Despite all the data between its covers, “L.A. Now” is not an almanac, however, and it comes with a disclaimer: “This book,” the first volume states, “should not be used for bets and wagers.” According to the book, the L.A. regional population of more than 13 million is 3.8 times the size of Oklahoma and 20.4 times that of North Dakota. But how true will those 2000 census numbers be tomorrow? And will the Fortune 500 companies listed as headquartered in Southern California still be here when this book comes out? If the picture can’t be pinned down, is it worth making?

Such questions are the foundation of “L.A. Now.” The project was conceived by Koshalek, who, as longtime director of the Museum of Contemporary Art and now as president of Art Center has been an aggressive advocate for architecture and downtown revitalization. He enlisted Mayne, whose firm is, among other things, a contender to redesign the campus of the Los Angeles County Museum of Art, as well as a new Caltrans building downtown.

With a short deadline and what Koshalek called a “shoestring budget” raised from local foundations, developers and L.A.’s Community Redevelopment Agency, “L.A. Now” was a labor of love.

UCLA and SCI-Arc architecture students compiled research and developed their own projects; Art Center photography, film and environmental design students created images for the books, designed the exhibition and documented the project’s process. CalArts graphic design students designed the books under the guidance of Lorraine Wild. A team of Morphosis architects--led by Julianna Morais--also participated.

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The students sought to assemble as many perspectives on the region as possible, including comparing two years’ worth of photos published in the glossy Los Angeles magazine to the same years’ images in the grittier L.A. Weekly. The radical differences between the two, he says, represent the city’s split personality.

“L.A. has a sleaziness, most of the money here is not only extremely new money, but it’s also often from various dubious means, whether it’s film, or it’s drugs or it’s real estate. They’re all the same,” Mayne said. “There’s a dramatically different culture here, and it finds its way all the way down the food chain.”

One telling illustration is a photo series Edit Kozma shot over two months along a straight line from the beach to the desert, each image taken a half-kilometer apart. There is a drama and yet a plainness to the way the mountainous terrain evolves into suburban sprawl, dense urban fabric, more suburbia and again into rural spread, with pockets of enormous luxury and worn-down industrial waste along the way.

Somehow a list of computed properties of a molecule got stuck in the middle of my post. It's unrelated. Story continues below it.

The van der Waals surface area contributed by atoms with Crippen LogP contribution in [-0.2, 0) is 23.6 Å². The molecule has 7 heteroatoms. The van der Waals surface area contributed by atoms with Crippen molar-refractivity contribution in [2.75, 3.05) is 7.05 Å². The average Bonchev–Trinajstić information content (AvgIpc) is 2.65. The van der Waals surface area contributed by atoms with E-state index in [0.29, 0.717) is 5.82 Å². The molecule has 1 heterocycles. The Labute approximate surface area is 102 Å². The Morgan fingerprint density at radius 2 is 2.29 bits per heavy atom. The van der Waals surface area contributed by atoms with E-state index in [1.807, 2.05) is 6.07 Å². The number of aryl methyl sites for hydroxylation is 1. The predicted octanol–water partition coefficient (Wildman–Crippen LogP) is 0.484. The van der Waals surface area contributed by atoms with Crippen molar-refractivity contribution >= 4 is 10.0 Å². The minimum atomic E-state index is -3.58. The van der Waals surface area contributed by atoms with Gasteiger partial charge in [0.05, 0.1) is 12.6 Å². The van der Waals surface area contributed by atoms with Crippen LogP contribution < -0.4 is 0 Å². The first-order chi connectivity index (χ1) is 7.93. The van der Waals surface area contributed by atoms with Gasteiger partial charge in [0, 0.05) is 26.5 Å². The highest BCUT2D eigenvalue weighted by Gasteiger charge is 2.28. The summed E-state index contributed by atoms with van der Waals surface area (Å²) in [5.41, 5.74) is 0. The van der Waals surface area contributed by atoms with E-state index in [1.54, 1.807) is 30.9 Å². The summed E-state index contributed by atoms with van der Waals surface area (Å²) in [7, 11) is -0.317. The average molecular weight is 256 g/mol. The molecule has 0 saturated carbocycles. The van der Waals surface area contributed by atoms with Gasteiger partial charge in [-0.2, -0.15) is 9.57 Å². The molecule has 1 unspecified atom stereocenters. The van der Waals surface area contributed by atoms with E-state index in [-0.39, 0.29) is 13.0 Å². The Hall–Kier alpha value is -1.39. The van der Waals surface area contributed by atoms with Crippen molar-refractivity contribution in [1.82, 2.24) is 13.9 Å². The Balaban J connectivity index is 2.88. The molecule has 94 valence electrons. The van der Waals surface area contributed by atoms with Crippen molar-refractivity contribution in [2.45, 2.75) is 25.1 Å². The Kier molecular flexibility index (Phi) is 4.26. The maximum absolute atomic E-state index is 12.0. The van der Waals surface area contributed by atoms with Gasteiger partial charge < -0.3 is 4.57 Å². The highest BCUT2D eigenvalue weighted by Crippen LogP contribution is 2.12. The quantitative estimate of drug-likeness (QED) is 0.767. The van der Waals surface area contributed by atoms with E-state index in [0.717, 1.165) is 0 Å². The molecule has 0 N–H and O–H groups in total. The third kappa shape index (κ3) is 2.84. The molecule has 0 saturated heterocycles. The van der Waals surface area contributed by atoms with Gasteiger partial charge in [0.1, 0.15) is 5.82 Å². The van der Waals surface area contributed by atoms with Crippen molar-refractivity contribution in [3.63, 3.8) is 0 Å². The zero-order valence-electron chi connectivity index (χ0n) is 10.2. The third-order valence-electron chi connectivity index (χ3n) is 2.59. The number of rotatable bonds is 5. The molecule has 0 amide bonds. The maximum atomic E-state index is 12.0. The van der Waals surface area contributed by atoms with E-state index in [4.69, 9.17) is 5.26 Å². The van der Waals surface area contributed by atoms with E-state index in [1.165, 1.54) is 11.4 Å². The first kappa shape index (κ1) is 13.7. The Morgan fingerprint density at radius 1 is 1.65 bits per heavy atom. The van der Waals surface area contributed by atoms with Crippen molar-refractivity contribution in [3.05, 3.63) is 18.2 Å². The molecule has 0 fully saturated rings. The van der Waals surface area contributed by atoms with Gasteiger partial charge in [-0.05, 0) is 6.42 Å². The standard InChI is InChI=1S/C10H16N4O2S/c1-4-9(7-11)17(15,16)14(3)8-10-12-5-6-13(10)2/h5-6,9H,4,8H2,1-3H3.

This is one way the book differs from the coffee-table books on Los Angeles that already fill so many bookshelves. Artistic in its design, it has some of the feel of an academic study or a bureaucratic report, but because it was made by architects, designers and urban planners, every aspect is stylishly presented.

Koshalek’s goal was to use “L.A. Now” to break through the cloistered atmosphere of academia. “My feeling is colleges have to have convictions, but they also have to have civic responsibility,” he said.

For Hatcher, the project was a learning experience and a tool for future exploration. “Being an architecture student, you’re always looking for facts. Now, instead of making architectural guesses, you can actually see what’s happening.” Hatcher, who received his master’s this spring, is now working at Morphosis.

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Patrick McEneany, of the L.A. firm Greg Lynn FORM, was in his final year at UCLA when he joined Mayne’s class. He moved to L.A. from New York seven years ago. In collaboration with his fellow UCLA student, Susan Wong, he picked up on the much-explored theme of how to turn the banks of the L.A. River to green parkland. They have proposed “a 900-acre project that would reclaim abandoned industrial areas, and link two of L.A.’s largest parks--Elysian and Griffith--via the landscaped and expanded banks of the Los Angeles River.” They propose using funds that have already been allocated by voters for parkland.

“Within the realm of a graduate design project, it’s at a visionary scale,” McEneany admitted, but they wanted to get some discussion going. Mayne said they’ve shown this and other projects to city leaders and hope that the exhibition and related town-hall style meetings in November will bring such ideas to larger audiences.

For students especially, there were some hurdles. The various schools’ terms don’t coincide, for one, so students had trouble coordinating schedules. And students’ skills varied. “We had to accept the limitations of working with students,” said book designer Wild. In the end, she said, a group of three students laid out much of the book on her dining room table, working frantically into the summer months when other students had moved on.

For Wild, one of the most sought-after art and design book designers in the country, the process was frantic but rewarding. “It sent me back to looking at a lot of the literature of the city and helped me come to grips with the history and culture of L.A.,” she said. “It’s really hard to depict.”

Mayne, for his part, is not letting “L.A. Now” go, even as he reviews final proofs. “I’m not sure I can ever leave this,” he said as he finished dinner surrounded by downtown’s bright lights. “I’m still working on the title. I’m realizing that ‘L.A. Now’ is way too definitive. I’m realizing that I’m still collecting pictures. It’s gotten to the point that I read the newspaper differently. I’ve decided that if this first edition sells well, I’m going to put a second edition out.”